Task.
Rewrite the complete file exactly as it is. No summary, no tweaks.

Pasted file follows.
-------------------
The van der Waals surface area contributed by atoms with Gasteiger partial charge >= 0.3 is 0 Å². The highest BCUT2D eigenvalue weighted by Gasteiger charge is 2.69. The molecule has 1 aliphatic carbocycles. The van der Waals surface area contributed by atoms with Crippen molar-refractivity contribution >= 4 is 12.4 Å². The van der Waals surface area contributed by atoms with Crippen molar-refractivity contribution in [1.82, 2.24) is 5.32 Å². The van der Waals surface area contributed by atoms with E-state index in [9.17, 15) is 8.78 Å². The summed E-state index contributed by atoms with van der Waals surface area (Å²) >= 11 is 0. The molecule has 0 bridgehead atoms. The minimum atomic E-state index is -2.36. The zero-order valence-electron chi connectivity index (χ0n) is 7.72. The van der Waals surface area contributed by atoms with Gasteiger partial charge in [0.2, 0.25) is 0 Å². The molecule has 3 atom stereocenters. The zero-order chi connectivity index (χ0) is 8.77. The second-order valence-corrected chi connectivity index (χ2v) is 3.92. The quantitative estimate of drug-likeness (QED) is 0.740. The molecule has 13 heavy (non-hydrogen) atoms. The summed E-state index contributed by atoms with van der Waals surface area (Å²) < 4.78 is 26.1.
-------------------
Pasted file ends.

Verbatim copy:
The van der Waals surface area contributed by atoms with Gasteiger partial charge >= 0.3 is 0 Å². The highest BCUT2D eigenvalue weighted by Gasteiger charge is 2.69. The molecule has 1 aliphatic carbocycles. The van der Waals surface area contributed by atoms with Crippen molar-refractivity contribution >= 4 is 12.4 Å². The van der Waals surface area contributed by atoms with Crippen molar-refractivity contribution in [1.82, 2.24) is 5.32 Å². The van der Waals surface area contributed by atoms with E-state index in [9.17, 15) is 8.78 Å². The summed E-state index contributed by atoms with van der Waals surface area (Å²) >= 11 is 0. The molecule has 0 bridgehead atoms. The minimum atomic E-state index is -2.36. The zero-order valence-electron chi connectivity index (χ0n) is 7.72. The van der Waals surface area contributed by atoms with Gasteiger partial charge in [0.2, 0.25) is 0 Å². The molecule has 3 atom stereocenters. The zero-order chi connectivity index (χ0) is 8.77. The second-order valence-corrected chi connectivity index (χ2v) is 3.92. The quantitative estimate of drug-likeness (QED) is 0.740. The molecule has 13 heavy (non-hydrogen) atoms. The summed E-state index contributed by atoms with van der Waals surface area (Å²) < 4.78 is 26.1.